NEW YORK – In a city of more than 8.4 million people, the statistics may be surprising: the Big Apple doesn’t have a lot of car accidents per capita. The obvious answer to this anomaly is due to the high percentage of people who walk or use transportation and in those categories, injuries are way up.
According to data from the New York Police Department, about 64 percent of all fatal car crashes in Manhattan involved a pedestrian. In comparison, the state’s second largest metropolitan area, Buffalo, only 20 percent of its car crash fatalities were people outside a vehicle.
“It’s more dangerous walking around now than ever before because there are so many more distractions to take a driver’s attention off the road and these kinds of accidents are starting to be widely publicized in Manhattan,” car accident lawyer Steve Barnes said.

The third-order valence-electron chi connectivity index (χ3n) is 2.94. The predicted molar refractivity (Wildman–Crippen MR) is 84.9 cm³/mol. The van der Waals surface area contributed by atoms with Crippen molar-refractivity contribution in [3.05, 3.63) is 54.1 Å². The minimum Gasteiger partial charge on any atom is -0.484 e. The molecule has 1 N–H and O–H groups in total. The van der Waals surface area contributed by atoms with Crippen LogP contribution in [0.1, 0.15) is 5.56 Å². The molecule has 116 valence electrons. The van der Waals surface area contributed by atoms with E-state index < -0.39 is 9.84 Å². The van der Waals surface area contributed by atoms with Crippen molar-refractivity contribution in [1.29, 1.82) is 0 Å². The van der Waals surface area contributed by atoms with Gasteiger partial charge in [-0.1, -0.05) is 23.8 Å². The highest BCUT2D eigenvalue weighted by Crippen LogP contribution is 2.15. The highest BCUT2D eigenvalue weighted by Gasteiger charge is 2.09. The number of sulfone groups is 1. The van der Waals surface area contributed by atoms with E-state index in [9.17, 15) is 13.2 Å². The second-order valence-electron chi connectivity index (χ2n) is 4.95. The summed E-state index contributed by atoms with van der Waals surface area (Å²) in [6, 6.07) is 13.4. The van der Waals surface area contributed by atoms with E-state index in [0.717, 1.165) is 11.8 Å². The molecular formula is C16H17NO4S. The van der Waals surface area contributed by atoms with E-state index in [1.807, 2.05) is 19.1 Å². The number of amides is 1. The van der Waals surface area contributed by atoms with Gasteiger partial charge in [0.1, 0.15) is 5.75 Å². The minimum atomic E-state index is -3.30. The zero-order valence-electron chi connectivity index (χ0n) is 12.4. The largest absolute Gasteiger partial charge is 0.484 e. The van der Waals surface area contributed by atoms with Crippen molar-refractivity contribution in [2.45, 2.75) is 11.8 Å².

Recently, the New York Post reported on a woman who was ‘sandwiched’ between two cabs, severely injuring her legs. The NYPD will conduct an official investigation but witnesses told reporters one of the cab drivers was distracted.
It’s not the first time this kind of accident happened on Manhattan streets. Every year, nearly 3,000 people are hit by a car in New York City.
“These victims are often defenseless,” Barnes said. “There’s no airbag, no seatbelt and no bumper to absorb the impact; these are very, very serious injuries.”
There is some good news: last year, 132 pedestrians died in traffic accidents, according to the New York Times. The number is a historic low for New York City following the introduction of the Vision Zero plan. The approach views all car accidents as preventable injuries and the plan’s goal is to eliminate all traffic deaths by 2024.